Incubation period of Wuhan virus is around 5 days: Study
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|A Transmission Electron Microscopy image of the first isolated case of the coronavirus, as obtained by Reuters on Jan 27, 2020. (Photo: IVDC, China CDC via GISAID/Handout via REUTERS)
While admitting that the estimate is "imprecise," the Chinese team behind a paper published in the New England Journal of Medicine (NEJM) on Wednesday (Jan 29) said their findings support a 14-day medical observation period for people exposed to the pathogen.
The World Health Organization (WHO) said in an update Monday that the incubation period ranged from between two and 10 days before symptoms like fever, cough, shortness of breath and acute respiratory distress emerged.
The incubation period estimate in the new study was based on 10 patients.
The researchers also studied the virus's first 425 patients in order to establish two other fundamental characteristics of the outbreak.
Since it first emerged in Wuhan in December, the number of cases of the 2019 Novel Coronavirus doubled every 7.4 days, the researchers wrote.
They also estimated that each infected person then infected an average of 2.2 other people, a figure known as the basic reproductive number.
The figure doesn't predict how big an epidemic will eventually be, but is a useful measure nonetheless. In this case, it is relatively low: Close to the seasonal flu (around 1.3), much less than the measles (12 or higher) and comparable to the SARS-epidemic of 2002-2003.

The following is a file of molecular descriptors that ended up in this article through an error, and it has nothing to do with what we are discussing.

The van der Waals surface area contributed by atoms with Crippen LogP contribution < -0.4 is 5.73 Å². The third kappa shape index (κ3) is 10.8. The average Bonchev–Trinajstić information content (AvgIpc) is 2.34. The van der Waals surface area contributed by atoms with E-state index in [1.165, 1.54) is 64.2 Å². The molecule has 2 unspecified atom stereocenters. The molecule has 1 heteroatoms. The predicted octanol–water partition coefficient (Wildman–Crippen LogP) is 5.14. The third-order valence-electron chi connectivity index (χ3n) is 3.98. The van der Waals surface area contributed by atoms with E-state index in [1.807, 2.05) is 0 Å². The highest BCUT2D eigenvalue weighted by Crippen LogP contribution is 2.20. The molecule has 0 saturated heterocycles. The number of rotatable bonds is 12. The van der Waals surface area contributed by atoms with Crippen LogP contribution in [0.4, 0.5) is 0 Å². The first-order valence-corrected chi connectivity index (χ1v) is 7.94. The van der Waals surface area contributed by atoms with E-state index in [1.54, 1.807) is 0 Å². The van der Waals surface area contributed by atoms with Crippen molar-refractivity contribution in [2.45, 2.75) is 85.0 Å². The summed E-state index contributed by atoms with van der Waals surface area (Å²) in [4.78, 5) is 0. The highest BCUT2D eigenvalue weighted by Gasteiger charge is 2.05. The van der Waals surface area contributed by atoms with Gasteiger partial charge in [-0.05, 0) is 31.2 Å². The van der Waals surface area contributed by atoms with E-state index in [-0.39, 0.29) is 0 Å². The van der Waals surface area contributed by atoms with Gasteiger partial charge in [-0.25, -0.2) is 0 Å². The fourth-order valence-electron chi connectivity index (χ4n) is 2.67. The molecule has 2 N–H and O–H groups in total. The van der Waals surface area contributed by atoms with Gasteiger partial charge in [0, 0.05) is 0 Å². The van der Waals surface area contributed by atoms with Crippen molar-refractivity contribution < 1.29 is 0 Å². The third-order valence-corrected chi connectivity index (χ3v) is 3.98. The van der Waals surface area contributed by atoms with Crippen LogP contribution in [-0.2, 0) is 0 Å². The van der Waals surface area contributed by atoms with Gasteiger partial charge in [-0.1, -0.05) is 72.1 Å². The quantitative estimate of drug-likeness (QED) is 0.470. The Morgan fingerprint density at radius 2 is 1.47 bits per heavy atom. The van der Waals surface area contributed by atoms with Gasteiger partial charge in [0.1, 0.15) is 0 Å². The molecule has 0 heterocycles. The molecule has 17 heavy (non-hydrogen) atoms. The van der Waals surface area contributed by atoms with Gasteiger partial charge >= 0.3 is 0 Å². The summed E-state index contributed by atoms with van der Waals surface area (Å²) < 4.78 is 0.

The team also found that human-to-human transmission had been occurring among close contacts since the middle of December 2019.
The Chinese findings echo research by a team in the Netherlands that found an incubation period of 5.8 days, with large variations.
And a 27-year-old Vietnamese man who was infected by his father who had travelled to Wuhan showed symptoms in around three days, according to a letter published in NEJM.
In the major Chinese study, half of the 425 cases were patients over the age of 60, and none were under 15 years old.
Foreign governments began flying their citizens out of China's Hubei province, the epicentre of the coronavirus outbreak, as authorities said the death toll there had topped 170.
The health commission for Hubei said on Thursday that deaths in the province from the new coronavirus had risen by 37 to 162, while a further 1,032 cases had been detected.
WHO’s Emergency Committee is set to reconvene behind closed doors in Geneva later on Thursday to decide whether the rapid spread of the virus now constitutes a global emergency.
The United States flew about 200 Americans out of Wuhan, capital of Hubei where most of the cases are concentrated. They were being screened on arrival in California. France, Britain and Canada also have organised evacuations.
The effects of the virus are already weighing heavily on China's economy, the world's second-biggest, with companies cutting corporate travel and tourists cancelling trips.
Various airlines are cutting flights, from British Airways and Lufthansa to Air Canada and American Airlines./.